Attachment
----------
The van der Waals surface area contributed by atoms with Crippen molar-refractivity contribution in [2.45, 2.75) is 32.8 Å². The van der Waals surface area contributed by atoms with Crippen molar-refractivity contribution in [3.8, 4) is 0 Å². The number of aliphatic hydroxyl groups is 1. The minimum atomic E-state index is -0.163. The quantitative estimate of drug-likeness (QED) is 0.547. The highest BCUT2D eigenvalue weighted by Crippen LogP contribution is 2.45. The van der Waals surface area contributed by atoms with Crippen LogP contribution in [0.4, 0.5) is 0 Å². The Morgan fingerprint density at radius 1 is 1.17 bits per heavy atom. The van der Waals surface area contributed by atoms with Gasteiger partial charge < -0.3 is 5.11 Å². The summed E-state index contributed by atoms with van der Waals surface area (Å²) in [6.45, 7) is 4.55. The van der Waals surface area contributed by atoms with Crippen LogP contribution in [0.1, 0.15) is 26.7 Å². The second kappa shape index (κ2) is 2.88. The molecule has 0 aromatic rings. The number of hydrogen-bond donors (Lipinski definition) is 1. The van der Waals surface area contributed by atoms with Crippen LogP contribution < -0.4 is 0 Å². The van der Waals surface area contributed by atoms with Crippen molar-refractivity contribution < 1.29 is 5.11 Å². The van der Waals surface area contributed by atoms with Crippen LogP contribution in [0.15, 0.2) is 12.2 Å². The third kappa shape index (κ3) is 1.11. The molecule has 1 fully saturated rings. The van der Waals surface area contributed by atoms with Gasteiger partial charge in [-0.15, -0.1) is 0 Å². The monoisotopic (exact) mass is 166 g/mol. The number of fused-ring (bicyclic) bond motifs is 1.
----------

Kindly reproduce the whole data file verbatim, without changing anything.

The van der Waals surface area contributed by atoms with Crippen molar-refractivity contribution in [2.45, 2.75) is 32.8 Å². The van der Waals surface area contributed by atoms with Crippen molar-refractivity contribution in [3.8, 4) is 0 Å². The number of aliphatic hydroxyl groups is 1. The minimum atomic E-state index is -0.163. The quantitative estimate of drug-likeness (QED) is 0.547. The highest BCUT2D eigenvalue weighted by Crippen LogP contribution is 2.45. The van der Waals surface area contributed by atoms with Crippen LogP contribution in [0.4, 0.5) is 0 Å². The Morgan fingerprint density at radius 1 is 1.17 bits per heavy atom. The van der Waals surface area contributed by atoms with Gasteiger partial charge < -0.3 is 5.11 Å². The summed E-state index contributed by atoms with van der Waals surface area (Å²) in [6.45, 7) is 4.55. The van der Waals surface area contributed by atoms with Crippen LogP contribution in [0.1, 0.15) is 26.7 Å². The second kappa shape index (κ2) is 2.88. The molecule has 0 aromatic rings. The number of hydrogen-bond donors (Lipinski definition) is 1. The van der Waals surface area contributed by atoms with Crippen LogP contribution < -0.4 is 0 Å². The van der Waals surface area contributed by atoms with Crippen molar-refractivity contribution < 1.29 is 5.11 Å². The van der Waals surface area contributed by atoms with Crippen LogP contribution in [0.15, 0.2) is 12.2 Å². The third kappa shape index (κ3) is 1.11. The molecule has 1 fully saturated rings. The van der Waals surface area contributed by atoms with Gasteiger partial charge in [-0.15, -0.1) is 0 Å². The monoisotopic (exact) mass is 166 g/mol. The number of fused-ring (bicyclic) bond motifs is 1.